Jussi of the Month July 2015
Jussi's last July
As usual, Jussi Björling spent July 1960 mainly on Siarö, but besides two concerts in other parts of Sweden, his activity as a recording artist – since 1920! - had a very sad ending in Rome that month.
The first of the Swedish concerts was part of quite an unusual event. On the 4th of July, American Independence Day, Jussi had already sung in 1948 and 1954, but then at Skansen. In 1960 it was decided to have the official celebration for the first time outside Stockholm, in Dalarna. This was the province which many Americans regarded as most “Swedish” and where Jussi also happened to be born and have spent his early years. Maybe he therefore felt especially willing to participate. On his way back to Siarö he took the opportunity to visit Stora Tuna Church and the churchyard, where his brother Gösta had been buried three years earlier.
Rättvik’s ”people’s park” had been selected for that event, and Americans who wanted to take part were invited to come to Gettorget (“Goat Square”) in the village of Gärdebyn and to climb into horse carriages decorated with flowers and leaves to travel on “one of Sweden’s most scenic roads with a wide view over Lake Siljan glowing with the rays of the setting sun”, led by folk fiddlers in local costume through an avenue of spectators to the “people’s park.” There almost 2,000 people waited and there would certainly have been more had there not been a rain shower interfering with the program.
After speeches by representatives of local government and tourist offices and an American Embassy Secretary, the extensive music program began. Besides Jussi, it included a performance by the Royal Opera ballet together with the Royal Orchestra. Jussi’s program was mainly Nordic, with Kung Heimer och Aslög, Jungfrun under lind, Grieg’s En drøm and Eklöf’s Morgon, but he also sang Because in English as well as the American composer Oley Speaks’ Sylvia. Three floral bouquets were Jussi’s visible reward, besides the audience “stamping the ground, whistling and cheering, quite in American style.”
Click to hear Jussi sing Sylvia in a recording 1952 med Ivor Newton
Jussi receiving flowers and a Dala horse after his concert
Among the guests was also the broadcaster Anthony Baird from ”Sweden Calling All Tourists,” who later found the opportunity to make the interview we can hear below.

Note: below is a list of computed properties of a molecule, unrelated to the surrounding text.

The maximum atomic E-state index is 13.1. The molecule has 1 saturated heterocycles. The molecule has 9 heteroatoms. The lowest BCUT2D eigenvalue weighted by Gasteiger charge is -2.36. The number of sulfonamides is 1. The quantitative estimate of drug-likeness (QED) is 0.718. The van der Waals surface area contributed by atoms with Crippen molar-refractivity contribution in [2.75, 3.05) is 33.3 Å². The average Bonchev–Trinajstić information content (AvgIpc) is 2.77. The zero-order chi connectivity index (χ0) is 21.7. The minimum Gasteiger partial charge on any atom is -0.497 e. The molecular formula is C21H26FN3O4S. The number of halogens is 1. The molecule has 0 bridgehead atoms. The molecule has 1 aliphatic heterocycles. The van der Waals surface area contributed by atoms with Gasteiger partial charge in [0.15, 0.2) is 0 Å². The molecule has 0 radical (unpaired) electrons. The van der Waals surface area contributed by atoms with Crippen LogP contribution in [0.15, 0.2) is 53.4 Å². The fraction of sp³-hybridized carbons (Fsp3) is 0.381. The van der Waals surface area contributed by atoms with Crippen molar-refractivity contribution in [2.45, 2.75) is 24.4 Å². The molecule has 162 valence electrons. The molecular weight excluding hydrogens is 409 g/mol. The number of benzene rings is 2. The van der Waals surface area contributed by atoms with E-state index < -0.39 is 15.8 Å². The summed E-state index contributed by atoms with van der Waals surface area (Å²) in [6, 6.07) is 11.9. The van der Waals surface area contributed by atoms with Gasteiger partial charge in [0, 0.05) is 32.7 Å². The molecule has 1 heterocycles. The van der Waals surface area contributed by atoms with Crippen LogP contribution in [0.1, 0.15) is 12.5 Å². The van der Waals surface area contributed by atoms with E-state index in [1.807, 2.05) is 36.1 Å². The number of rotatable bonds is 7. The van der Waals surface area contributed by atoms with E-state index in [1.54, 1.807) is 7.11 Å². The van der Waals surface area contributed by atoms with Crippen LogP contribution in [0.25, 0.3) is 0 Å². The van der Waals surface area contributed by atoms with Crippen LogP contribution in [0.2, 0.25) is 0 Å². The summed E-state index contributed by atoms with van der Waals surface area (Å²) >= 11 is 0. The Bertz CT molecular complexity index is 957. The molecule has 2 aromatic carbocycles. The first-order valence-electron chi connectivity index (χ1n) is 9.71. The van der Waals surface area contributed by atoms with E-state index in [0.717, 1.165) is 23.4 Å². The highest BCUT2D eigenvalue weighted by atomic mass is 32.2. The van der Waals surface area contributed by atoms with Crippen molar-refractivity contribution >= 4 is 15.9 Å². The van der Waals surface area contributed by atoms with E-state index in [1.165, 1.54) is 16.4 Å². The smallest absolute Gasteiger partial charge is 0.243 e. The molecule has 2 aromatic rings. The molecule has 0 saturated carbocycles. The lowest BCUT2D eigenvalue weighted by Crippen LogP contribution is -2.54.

Four days after the event in Rättvik, Jussi went together with Anna-Lisa and Ann-Charlotte to Rome to make a complete recording of Verdi’s Ballo in maschera for the Decca/London company. Jussi had once studied the opera with Toscanini for a radio broadcast but been forced to cancel due to voice problems. Opposite Jussi’s Riccardo (Gustavus III of Sweden in the original version), Birgit Nilsson would sing Amelia, and the conductor was Georg Solti, with whom Jussi had earlier cooperated without any problems. Jussi suffered from his heart illness in the Roman heat and wanted to restrict the rehearsals. Solti proved to have quite a different musical conception of Riccardo’s role, something he wanted to force through in a brusque manner, and the producer John Culshaw gave him the – according to other present, quite misleading – impression that Jussi was drinking. All this led to a clash, and although Jussi later declared himself willing to yield to Solti’s wishes, the latter cancelled the recording. Thus, there is no studio recording of Jussi in one of his best roles, but we can still enjoy two live recordings of him as Riccardo/Gustavus. On July 15, a depressed Jussi left for Sweden with his wife and daughter.
Jussi’s mood is mirrored in this photo from a recording session in Rome. The soprano is Sylvia Stahlman, who sang Oscar.
Jussi at Gröna Lund, July 28
“No time that has passed has changed his position. He is steadfastly anchored among a public from all parts of society and all ages and although he is now not heard very frequently he is not forgotten like so many others. When he appeared at 'Grönan' Thursday evening, every space was filled. Old ladies and gentlemen, teenagers, young fathers and mothers with kids on their shoulders, were packed in rain gear.”
But the threatened rain didn’t come, and Barbara described the recital and the atmosphere: ”Jussi began with August Söderman’s Trollsjön, and the first roses were handed over. He continued with Prince Igor and another bouquet flew over the footlights, followed by powerful Swedish bravos. The flying bouquet was evidently a bribe for now Jussi sang 'by request' Ideale by Tosti. A woman stood behind me blew her nose for a long time and it would get worse.
’Because many have requested it I will now try to sing Till havs by Gustaf Nordqvist,’ said Jussi. The attempt went well and after the last notes he was met by loud cheering and appreciative whistles. However, this loud enthusiasm was changed into a long disappointed sigh when Jussi presented Land, du välsignade as his last number. Nobody wanted to believe or accept that. When Jussi sings 'thou blessed land, take my work……' he is all Swedish and magnificent. His powers are no longer such that he could as earlier be tempted to too much bravura, but the question is if his voice ever before sounded committed that that evening. It was no shame to blow one’s nose.
Click to hear Jussi’s last Land, du välsignade at Gröna Lund (Bluebell ABCD 114)
Then the last flowers arrived. The applause was thunderous and Jussi finished his concert again with Because. But there were no more finishes after that.”